He also gave me a can of Fertan, a rust converter.

“A keel is notoriously rough cast so the surface is covered in small cracks and fissures that even a sandblaster can’t clean out,” explained James.

“That’s where the Fertan comes in. It’s a rust converter that converts tiny hidden rust particles into inert material, so they won’t cause bubbling under the paint layer.”

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Strong mastic

One thing I wasn’t sure about was the mastic. There was quite a thick layer on the hull-to-keel joint. Should I remove it or paint over it? I called David Johnson of West System Epoxy, whose hotline had been busy ever since lockdown, with a new wave of boat owners teaching themselves repairs.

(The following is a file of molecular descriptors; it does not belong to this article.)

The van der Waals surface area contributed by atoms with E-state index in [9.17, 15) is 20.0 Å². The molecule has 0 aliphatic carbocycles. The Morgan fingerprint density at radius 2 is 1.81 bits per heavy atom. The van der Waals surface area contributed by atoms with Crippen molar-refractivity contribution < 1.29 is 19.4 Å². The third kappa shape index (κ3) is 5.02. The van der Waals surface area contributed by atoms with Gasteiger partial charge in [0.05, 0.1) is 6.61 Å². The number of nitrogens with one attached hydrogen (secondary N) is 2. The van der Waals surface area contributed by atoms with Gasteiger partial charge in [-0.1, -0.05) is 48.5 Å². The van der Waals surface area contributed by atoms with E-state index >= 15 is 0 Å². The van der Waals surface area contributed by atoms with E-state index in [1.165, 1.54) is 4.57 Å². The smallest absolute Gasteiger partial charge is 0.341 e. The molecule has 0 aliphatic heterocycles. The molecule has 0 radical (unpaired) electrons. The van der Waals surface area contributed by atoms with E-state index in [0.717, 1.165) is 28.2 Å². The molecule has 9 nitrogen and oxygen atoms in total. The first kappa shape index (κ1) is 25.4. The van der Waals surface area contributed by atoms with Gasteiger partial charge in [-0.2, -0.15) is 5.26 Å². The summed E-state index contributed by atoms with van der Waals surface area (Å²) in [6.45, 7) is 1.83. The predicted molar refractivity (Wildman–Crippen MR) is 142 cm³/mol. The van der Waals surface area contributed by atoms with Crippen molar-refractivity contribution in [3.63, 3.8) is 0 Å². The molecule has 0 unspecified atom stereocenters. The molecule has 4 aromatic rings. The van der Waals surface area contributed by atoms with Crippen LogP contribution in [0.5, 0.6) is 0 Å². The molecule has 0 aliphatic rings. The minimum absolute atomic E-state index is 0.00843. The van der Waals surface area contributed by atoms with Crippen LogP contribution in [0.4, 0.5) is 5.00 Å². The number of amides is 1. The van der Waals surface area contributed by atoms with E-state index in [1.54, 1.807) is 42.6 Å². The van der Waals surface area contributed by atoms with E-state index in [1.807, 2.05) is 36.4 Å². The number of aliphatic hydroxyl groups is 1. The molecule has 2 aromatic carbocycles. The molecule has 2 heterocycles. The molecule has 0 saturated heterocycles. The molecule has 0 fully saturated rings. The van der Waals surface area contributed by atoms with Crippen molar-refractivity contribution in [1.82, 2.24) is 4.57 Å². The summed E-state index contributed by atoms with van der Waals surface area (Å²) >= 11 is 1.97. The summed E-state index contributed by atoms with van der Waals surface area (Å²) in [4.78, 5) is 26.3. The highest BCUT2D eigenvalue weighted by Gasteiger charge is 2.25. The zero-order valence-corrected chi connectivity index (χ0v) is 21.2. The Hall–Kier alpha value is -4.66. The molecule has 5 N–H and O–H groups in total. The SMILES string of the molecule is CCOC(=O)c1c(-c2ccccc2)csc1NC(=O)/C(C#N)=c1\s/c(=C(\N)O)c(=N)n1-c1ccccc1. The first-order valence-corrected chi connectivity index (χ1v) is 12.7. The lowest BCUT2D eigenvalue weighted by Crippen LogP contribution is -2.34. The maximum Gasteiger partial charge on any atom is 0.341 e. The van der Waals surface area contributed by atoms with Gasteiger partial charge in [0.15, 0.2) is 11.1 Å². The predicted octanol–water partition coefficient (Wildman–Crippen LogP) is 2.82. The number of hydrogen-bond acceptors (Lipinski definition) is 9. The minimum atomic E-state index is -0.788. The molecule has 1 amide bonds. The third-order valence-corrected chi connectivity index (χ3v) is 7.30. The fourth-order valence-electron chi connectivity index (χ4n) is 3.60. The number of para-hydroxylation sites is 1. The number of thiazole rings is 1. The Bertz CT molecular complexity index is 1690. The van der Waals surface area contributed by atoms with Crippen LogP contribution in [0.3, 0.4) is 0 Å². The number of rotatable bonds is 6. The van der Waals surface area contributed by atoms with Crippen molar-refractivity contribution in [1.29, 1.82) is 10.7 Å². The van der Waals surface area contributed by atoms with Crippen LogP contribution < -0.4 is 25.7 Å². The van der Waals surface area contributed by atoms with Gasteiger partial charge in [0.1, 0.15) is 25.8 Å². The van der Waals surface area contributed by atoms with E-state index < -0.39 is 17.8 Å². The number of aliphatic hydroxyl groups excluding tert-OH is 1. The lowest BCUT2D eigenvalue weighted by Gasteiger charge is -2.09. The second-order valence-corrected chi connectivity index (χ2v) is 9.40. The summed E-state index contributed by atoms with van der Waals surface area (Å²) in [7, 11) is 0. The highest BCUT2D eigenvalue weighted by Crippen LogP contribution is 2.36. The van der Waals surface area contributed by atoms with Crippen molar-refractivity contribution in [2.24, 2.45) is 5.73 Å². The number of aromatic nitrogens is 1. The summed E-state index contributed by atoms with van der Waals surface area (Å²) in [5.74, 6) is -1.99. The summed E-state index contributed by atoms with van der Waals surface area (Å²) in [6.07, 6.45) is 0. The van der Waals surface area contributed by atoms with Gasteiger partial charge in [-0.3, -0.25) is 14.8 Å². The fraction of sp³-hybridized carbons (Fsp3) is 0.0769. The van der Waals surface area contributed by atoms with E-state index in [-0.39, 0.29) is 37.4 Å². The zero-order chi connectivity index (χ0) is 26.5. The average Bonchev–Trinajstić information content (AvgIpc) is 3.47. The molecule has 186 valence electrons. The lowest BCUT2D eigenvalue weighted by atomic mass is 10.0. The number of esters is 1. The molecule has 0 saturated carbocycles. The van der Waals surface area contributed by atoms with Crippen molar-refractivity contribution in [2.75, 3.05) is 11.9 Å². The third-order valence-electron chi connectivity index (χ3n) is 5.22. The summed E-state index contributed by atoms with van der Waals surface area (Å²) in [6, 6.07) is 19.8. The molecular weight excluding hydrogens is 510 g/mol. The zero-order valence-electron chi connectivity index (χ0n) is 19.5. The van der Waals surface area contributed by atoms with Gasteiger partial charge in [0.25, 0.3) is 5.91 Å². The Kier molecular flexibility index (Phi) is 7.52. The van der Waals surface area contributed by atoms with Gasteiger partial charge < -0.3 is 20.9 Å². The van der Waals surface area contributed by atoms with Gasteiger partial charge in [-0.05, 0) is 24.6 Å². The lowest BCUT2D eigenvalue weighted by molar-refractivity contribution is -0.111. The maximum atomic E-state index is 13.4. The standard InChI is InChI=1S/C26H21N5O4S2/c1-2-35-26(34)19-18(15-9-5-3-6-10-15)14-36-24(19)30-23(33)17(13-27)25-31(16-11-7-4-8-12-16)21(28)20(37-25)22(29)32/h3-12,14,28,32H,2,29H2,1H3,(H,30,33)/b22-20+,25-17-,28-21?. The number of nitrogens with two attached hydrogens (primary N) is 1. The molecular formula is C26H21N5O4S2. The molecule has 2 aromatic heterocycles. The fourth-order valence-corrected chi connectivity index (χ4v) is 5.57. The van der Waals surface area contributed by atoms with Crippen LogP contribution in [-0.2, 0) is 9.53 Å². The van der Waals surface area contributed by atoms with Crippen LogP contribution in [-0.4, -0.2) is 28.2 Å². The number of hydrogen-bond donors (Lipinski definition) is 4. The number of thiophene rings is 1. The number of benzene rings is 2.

David also advised to wire-brush the joint, recommending a two-handed wire brush, “similar to those posh chopping knives you get in a kitchen”. That way you can put pressure on either end and rake out the loose debris.

When to replace keel joint mastic

“Next, pick away at a small point and pull to see if it will come away in one piece. If it does it needs replacing,” he advised. He suggested a product called G-flex, which can be forced into the joint with a plastic squeegee.

The tacky blue ‘chewing gum’ at the keel joint is mastic. Ours was pretty secure, so rather than remove it we lfeft it on

“Mask off the hull and keel first, let it cure, then remove the masking tape and wash with warm soapy water and sand it ready to take away the antifoul.”